How to write a 5 star design brief to get the design you want

What Is A Design Brief?

You’re a smart cookie, so if you’re thinking that a design brief is probably exactly what it sounds like, you’re right! It’s a document outlining vital details that will help an artist create the perfect logo, illustration, brochure, or other items.

The type of information included in the brief can really run the gamut. It could include some background information like a company’s history or mission statement. That stuff is the heart and soul (or bread and butter, if you’re feeling a little hungry) of a company, after all! Including those ideals will help an artist really capture the essence of a business.

You can also throw in some information about your artsy-fartsy preferences, like color scheme, font, or specific images. While you’ll leave the actual designing up to the artist, those little details provide a perfect framework for them to get down to business.

Now, the designer can produce a product that conforms to (and hopefully exceeds!) your expectations.

Alright, folks. Now that you know what type of information to include, it’s time to crack your knuckles, hunker down over the keyboard, and write the darn thing.

Who Should Write The Brief?

That brings us to question numero uno: who should write it? This job should be given to someone that knows your company inside out AND can string together a series of coherent sentences. You might be rolling your eyes, but both qualifications are equally important.

Specify Your Budget

I know you’re dreaming about the perfect color scheme and popping personal touches, but don’t forget to talk about dollars and cents when writing your brief.

Laying out your budget (and how flexible you’re willing to be) will help designers confidently choose to take on your project. This will prevent hassle and confusion down the road by ensuring you snag a designer that is interested in the project and satisfied with the compensation.

Depending on how your designer works and the working contract you have together you may receive a quote, or the work may be done at an hourly rate.

Provide Specs and Content

Tell your designer things like;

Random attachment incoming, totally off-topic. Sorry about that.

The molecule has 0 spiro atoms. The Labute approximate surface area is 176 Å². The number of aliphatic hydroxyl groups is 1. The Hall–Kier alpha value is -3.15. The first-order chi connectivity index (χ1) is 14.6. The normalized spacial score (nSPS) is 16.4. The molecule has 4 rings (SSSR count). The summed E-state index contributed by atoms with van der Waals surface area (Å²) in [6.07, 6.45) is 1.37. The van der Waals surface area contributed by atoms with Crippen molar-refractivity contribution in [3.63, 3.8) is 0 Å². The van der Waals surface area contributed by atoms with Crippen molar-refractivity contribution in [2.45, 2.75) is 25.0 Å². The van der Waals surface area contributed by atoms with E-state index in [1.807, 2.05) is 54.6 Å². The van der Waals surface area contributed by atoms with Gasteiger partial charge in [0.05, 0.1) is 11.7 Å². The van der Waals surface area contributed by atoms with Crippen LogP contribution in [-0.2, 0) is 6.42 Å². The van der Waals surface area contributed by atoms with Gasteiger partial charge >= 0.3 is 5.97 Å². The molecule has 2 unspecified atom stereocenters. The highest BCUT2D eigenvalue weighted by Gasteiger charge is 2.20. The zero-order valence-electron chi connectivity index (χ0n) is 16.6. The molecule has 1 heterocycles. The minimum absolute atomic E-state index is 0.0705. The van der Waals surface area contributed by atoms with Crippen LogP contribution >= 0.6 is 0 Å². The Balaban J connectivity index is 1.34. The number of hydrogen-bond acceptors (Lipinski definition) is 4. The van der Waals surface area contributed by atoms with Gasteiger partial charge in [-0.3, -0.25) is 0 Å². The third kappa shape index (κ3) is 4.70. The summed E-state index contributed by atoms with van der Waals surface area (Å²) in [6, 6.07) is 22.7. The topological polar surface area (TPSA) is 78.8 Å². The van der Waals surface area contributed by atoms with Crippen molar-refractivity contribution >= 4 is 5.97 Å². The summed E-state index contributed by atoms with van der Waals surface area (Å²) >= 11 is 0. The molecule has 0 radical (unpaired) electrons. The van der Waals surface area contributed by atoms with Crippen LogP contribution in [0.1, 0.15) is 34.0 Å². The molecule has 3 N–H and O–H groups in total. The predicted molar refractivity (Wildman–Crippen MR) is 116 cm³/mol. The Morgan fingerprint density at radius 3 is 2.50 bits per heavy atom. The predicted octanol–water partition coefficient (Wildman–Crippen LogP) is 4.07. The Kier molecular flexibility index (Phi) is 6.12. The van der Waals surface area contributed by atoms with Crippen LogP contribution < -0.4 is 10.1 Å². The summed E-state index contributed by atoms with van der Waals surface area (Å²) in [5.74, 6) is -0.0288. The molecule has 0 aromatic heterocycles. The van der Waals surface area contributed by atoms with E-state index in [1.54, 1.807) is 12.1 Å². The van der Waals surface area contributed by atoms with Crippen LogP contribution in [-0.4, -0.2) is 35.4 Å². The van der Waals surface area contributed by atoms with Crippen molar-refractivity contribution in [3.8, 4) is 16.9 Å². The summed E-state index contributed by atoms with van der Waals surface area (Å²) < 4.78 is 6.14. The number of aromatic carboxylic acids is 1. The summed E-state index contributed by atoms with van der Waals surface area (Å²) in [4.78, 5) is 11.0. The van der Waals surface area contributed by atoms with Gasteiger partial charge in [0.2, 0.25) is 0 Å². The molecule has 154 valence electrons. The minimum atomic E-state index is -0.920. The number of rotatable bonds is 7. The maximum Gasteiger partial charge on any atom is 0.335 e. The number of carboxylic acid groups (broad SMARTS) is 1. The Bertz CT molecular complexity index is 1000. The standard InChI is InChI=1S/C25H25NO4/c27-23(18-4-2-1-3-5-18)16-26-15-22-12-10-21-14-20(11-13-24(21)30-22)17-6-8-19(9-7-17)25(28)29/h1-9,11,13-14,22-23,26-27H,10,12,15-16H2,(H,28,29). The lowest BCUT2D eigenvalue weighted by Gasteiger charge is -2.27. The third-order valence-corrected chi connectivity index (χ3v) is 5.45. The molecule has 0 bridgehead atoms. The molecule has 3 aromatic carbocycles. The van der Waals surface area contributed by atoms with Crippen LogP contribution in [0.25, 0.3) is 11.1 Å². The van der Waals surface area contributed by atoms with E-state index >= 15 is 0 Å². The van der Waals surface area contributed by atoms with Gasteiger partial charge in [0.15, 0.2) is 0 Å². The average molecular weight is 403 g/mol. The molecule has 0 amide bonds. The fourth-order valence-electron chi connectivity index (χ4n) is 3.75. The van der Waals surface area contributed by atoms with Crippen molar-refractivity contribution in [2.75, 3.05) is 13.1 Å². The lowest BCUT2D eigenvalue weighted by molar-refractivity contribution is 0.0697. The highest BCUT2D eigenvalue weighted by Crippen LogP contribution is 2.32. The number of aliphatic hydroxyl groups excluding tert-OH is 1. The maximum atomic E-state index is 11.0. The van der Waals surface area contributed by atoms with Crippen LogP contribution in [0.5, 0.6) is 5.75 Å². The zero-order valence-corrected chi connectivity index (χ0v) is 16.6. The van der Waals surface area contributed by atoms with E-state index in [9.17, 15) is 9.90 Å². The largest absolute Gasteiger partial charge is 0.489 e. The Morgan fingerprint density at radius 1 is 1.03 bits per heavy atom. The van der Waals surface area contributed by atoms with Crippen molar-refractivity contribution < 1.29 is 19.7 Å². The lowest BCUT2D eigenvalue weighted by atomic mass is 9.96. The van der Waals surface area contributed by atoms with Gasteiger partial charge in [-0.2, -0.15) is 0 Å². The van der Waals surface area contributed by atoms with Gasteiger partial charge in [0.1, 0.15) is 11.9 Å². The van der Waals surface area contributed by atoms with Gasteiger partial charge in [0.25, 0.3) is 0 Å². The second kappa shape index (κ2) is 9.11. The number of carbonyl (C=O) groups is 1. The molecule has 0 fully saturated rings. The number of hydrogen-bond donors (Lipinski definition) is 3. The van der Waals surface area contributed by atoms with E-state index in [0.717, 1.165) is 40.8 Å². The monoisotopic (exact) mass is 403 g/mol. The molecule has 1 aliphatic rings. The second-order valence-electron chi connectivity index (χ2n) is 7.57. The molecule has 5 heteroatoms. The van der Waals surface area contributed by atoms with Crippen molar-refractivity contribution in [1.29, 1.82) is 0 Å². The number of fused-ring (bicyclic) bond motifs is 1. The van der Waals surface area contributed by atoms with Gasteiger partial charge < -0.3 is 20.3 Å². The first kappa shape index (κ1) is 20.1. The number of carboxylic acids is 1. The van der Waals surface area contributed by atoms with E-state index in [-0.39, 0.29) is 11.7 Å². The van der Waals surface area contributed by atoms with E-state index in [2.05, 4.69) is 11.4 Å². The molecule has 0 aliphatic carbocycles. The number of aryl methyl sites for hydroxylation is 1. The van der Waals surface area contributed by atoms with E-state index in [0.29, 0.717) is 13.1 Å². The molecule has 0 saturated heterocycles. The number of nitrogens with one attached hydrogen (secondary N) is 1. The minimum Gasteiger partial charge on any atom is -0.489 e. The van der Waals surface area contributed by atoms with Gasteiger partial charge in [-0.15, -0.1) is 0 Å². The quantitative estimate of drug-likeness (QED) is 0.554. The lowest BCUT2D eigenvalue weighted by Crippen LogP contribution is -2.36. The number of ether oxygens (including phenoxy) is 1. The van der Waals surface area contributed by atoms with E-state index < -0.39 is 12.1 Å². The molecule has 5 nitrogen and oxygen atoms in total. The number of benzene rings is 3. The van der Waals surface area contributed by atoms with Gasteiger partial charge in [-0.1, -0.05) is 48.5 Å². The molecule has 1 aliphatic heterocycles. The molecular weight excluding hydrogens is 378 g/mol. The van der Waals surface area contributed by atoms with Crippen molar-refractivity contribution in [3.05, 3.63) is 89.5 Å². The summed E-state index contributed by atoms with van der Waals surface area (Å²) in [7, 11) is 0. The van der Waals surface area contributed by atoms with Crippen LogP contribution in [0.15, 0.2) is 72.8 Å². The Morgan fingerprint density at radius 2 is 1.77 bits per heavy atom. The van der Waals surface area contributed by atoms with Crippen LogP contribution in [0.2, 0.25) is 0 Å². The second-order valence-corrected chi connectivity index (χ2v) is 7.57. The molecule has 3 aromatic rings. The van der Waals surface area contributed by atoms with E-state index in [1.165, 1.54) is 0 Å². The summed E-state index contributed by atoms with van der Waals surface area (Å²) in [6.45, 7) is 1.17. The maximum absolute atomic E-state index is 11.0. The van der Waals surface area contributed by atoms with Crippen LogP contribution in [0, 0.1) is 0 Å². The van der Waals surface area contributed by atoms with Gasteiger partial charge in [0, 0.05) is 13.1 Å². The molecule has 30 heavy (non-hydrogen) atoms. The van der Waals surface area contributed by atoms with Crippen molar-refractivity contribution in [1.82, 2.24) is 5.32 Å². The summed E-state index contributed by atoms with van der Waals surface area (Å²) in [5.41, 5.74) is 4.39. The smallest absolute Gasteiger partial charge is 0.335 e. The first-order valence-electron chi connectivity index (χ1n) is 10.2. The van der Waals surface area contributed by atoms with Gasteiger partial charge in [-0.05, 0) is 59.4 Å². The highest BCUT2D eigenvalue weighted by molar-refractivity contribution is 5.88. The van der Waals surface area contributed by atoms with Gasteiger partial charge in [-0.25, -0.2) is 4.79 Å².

• Any deadlines
  • The size of the document
  • Do you need it for print or web
  • The do’s and don’ts of the design
  • Show them your competitors so the design can stand out from the crowd
  • Who is the contact person for the project

Provide your designer with things like;

  • Some examples and inspiration of what you want the design to look like. 
  • Branding assets like logo files or guidelines
  • Imagery
  • Copy or words to go on the design

Remember that you know everything about your project and what you want, but it’s about translating into a way that someone can pick up the brief and instantly know what to do and all the details.

What format to send a brief in?

You can use Google docs, Word or even a PowerPoint presentation to put all the information down for your designer.

Put A Date On It

As the saying goes, you can’t rush perfection! (If you have a lady friend, she likely reminds you of this fact on a regular basis.) In all seriousness, quality designs take time, so try to submit your brief way in advance of when you actually need the designs.

If you do need something whipped up pronto, including the date will ensure that only designers who can meet the tight deadline decide to take on your project. Again, just like in the moolah department, indicate how flexible you’re willing to be with the schedule.

Wrap It Up With A Bow

Finally, make the brief look a little more presentable than those last-minute essays from your college days. Make sure the final product is free of clutter and easy to read. Don’t forget to clearly include the contact information of whoever is spearheading your company’s efforts. And voila – you’re ready to sign, seal, and deliver, baby!

How do we change the game?

Simply Whyte Design makes it easier than ever to provide all your details.

For large projects like logo design or web design, we capture your information with online briefs that prompt you and help you give us all the pertinent information for your design projects. High Five!

For ongoing work, we use Asana to manage the process and you can either put your brief directly into our workflow in Asana or email it through and we will get right on it.

By: Jo. From “Simply whyte design”

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